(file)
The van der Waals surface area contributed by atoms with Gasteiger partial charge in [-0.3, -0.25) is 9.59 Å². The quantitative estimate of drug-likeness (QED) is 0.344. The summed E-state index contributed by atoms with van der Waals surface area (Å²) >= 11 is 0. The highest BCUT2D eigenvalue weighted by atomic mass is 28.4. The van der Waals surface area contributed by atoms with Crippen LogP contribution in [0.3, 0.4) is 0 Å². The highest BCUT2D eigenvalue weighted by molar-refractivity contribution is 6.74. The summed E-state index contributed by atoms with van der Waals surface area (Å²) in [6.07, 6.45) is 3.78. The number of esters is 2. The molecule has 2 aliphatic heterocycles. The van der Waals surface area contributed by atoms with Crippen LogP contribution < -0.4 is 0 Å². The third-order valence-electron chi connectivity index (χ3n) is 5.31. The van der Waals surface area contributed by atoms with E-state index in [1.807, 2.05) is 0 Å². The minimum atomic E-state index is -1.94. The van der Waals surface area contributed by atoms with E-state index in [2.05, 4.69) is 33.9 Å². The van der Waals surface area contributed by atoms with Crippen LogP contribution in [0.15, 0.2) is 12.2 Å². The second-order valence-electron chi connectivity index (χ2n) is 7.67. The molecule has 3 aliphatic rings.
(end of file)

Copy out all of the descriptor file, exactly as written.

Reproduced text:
The van der Waals surface area contributed by atoms with Gasteiger partial charge in [-0.3, -0.25) is 9.59 Å². The quantitative estimate of drug-likeness (QED) is 0.344. The summed E-state index contributed by atoms with van der Waals surface area (Å²) >= 11 is 0. The highest BCUT2D eigenvalue weighted by atomic mass is 28.4. The van der Waals surface area contributed by atoms with Crippen LogP contribution in [0.3, 0.4) is 0 Å². The highest BCUT2D eigenvalue weighted by molar-refractivity contribution is 6.74. The summed E-state index contributed by atoms with van der Waals surface area (Å²) in [6.07, 6.45) is 3.78. The number of esters is 2. The molecule has 2 aliphatic heterocycles. The van der Waals surface area contributed by atoms with Crippen LogP contribution < -0.4 is 0 Å². The third-order valence-electron chi connectivity index (χ3n) is 5.31. The van der Waals surface area contributed by atoms with E-state index in [1.807, 2.05) is 0 Å². The minimum atomic E-state index is -1.94. The van der Waals surface area contributed by atoms with E-state index in [2.05, 4.69) is 33.9 Å². The van der Waals surface area contributed by atoms with Crippen LogP contribution in [0.15, 0.2) is 12.2 Å². The second-order valence-electron chi connectivity index (χ2n) is 7.67. The molecule has 3 aliphatic rings.